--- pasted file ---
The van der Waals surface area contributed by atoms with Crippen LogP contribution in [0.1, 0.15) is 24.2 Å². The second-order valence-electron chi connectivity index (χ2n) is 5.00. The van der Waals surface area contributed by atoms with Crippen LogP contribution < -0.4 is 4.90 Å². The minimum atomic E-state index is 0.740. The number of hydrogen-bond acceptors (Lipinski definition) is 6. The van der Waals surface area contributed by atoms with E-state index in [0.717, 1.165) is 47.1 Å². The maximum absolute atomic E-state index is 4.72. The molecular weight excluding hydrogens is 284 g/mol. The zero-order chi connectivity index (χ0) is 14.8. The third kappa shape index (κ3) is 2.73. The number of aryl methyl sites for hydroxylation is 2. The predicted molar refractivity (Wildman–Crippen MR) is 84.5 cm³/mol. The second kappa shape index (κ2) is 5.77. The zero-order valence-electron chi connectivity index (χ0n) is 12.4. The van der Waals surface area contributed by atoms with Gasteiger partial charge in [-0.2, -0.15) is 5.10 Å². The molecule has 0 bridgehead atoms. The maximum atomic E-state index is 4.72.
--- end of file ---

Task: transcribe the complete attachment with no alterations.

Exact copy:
The van der Waals surface area contributed by atoms with Crippen LogP contribution in [0.1, 0.15) is 24.2 Å². The second-order valence-electron chi connectivity index (χ2n) is 5.00. The van der Waals surface area contributed by atoms with Crippen LogP contribution < -0.4 is 4.90 Å². The minimum atomic E-state index is 0.740. The number of hydrogen-bond acceptors (Lipinski definition) is 6. The van der Waals surface area contributed by atoms with E-state index in [0.717, 1.165) is 47.1 Å². The maximum absolute atomic E-state index is 4.72. The molecular weight excluding hydrogens is 284 g/mol. The zero-order chi connectivity index (χ0) is 14.8. The third kappa shape index (κ3) is 2.73. The number of aryl methyl sites for hydroxylation is 2. The predicted molar refractivity (Wildman–Crippen MR) is 84.5 cm³/mol. The second kappa shape index (κ2) is 5.77. The zero-order valence-electron chi connectivity index (χ0n) is 12.4. The van der Waals surface area contributed by atoms with Gasteiger partial charge in [-0.2, -0.15) is 5.10 Å². The molecule has 0 bridgehead atoms. The maximum atomic E-state index is 4.72.